The Low-Down on Oxalates and Low Oxalate Diets

August 21, 2021 4 min read

The Low-Down on Oxalates and Low Oxalate Diets

I have seen over and over again how one man’s superfood may be another person’s poison. Fruits, vegetables, seeds and nuts are without question staples of a healthy diet. But did you know that some of these highly nutritious foods might be poisoning your body and sending your defense mechanisms into chronic overdrive? Nature’s weapon of choice in this matter is a compound called oxalate.

What are Oxalates?

Oxalates are molecules that appear as sharp crystals in the body, found mostly in plant foods as part of their immune system and defense mechanism. In humans, the jagged edges of these crystals cause pain, irritation, and distress.

Health Dangers of Oxalates

In a healthy person’s gut, oxalates typically bind together with minerals and are later eliminated in the stool. While this inhibits absorption of nutrients, it ensures they are excreted rather than crossing the gut into the blood stream and causing cellular distress and damage.

Oxalates may react with these minerals and bind to calcium to form crystals. They can also inhibit the absorption of calcium, magnesium, and other minerals, which may lead to mineral deficiencies.

Unbound oxalates make their way into cells where they damage mitochondria and cause fatigue. Once cell metabolism is affected, many chronic systemic symptoms can develop including stone formation, digestive issues, autoimmune disorders, and neurological conditions.

Since oxalates lodge in tissues, the pain or complications can present themselves in various ways.

Common Symptoms Associated with Oxalates

  • Bladder, kidney, urinary tract: kidney stones, frequent urination, interstitial cystitis, vulvodynia

  • Pain and inflammation in joints and muscles (fibromyalgia or arthritis), headaches, eye pain

  • Stabbing pain in lower extremities, burning sensations in the feet

  • Low bone density

  • Fatigue, insomnia, cortisol disturbances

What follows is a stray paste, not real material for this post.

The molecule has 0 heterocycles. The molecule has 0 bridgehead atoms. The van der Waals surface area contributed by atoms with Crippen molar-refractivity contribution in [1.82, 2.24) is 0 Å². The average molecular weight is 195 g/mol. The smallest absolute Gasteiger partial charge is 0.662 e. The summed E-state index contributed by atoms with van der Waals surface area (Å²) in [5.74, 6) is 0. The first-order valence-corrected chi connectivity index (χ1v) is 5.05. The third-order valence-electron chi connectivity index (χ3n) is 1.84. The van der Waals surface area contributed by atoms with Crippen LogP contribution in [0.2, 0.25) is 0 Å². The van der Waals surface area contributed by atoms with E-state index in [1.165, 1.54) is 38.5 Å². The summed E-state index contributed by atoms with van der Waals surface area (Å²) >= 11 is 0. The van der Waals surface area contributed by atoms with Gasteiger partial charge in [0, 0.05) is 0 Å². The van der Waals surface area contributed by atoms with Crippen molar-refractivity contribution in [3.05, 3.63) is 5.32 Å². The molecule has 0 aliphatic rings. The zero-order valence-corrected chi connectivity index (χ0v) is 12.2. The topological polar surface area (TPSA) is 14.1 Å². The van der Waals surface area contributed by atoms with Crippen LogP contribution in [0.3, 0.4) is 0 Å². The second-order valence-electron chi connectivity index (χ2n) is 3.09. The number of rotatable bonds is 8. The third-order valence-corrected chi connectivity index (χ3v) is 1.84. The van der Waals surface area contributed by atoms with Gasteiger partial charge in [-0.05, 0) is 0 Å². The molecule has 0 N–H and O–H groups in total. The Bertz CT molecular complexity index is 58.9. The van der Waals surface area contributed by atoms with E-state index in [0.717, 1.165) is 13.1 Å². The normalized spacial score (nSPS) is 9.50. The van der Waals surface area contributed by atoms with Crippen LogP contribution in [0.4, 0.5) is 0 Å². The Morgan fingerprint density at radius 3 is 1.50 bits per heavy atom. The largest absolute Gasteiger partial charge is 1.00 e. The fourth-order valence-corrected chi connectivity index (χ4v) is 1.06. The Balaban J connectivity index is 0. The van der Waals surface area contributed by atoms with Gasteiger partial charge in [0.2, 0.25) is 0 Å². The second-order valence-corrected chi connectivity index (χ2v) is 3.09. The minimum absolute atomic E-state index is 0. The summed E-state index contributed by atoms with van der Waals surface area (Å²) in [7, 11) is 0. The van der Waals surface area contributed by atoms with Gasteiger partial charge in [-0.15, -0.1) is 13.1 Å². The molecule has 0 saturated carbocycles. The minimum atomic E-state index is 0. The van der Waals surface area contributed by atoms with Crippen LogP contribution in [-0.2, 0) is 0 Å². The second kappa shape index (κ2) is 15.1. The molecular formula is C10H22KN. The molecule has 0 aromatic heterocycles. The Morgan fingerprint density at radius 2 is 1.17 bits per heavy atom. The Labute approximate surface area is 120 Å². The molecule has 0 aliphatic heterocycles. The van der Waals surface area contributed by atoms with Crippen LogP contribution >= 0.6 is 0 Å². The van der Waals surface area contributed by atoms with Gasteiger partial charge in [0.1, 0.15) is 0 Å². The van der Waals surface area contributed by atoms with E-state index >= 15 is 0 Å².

• Mental/emotional: depression, anxiety, brain fog

  • Yeast overgrowth, intestinal pain

  • Skin: rashes, hives

How do we get oxalates?

Oxalates stem from two main sources: exogenous (outside the body; from dietary intake) and endogenous (produced within the body,; cell or tissue).

Exogenous oxalates from dietary intake

Ingested oxalates account for about 20% of total oxalate load.

High Oxalate Foods

  • Vegetables - spinach, swiss chard, beets, okra, sorrel, rhubarb and cruciferous vegetables (i.e., kale, cauliflower, and broccoli), Potatoes and Sweet potatoes

  • Buckwheat, Quinoa

  • Most legumes, soy and soy products

  • Nuts and seeds - almonds and cashews, chia, sesame, poppy and mustard seeds

  • Berries – raspberries

  • Chocolate and black tea

Endogenous oxalates produced within the body, cell or tissue

If ingested oxalates only account for about 20% of total oxalate load, then what contributes to the other 80% endogenous production?

  • Compromised gut health: Hyperoxaluria (high oxalate in urine) can be a byproduct of leaky gut.

  • Dysbiosis: Low levels of good bacteria and high levels of bad bacteria

  • Antibiotics and medications can destroy strains of bacteria that are able to degrade oxalates ex. oxalobacter formigenes

  • Genetic SNPs: Some people produce a high amount of oxalates. Testing for this SNPSs and supporting metabolic pathways is part of an overall approach.

  • Fat malabsorption: Undigested fat in the gut tends to bind with calcium, making calcium unavailable to bind with oxalate, or unavailable for absorption.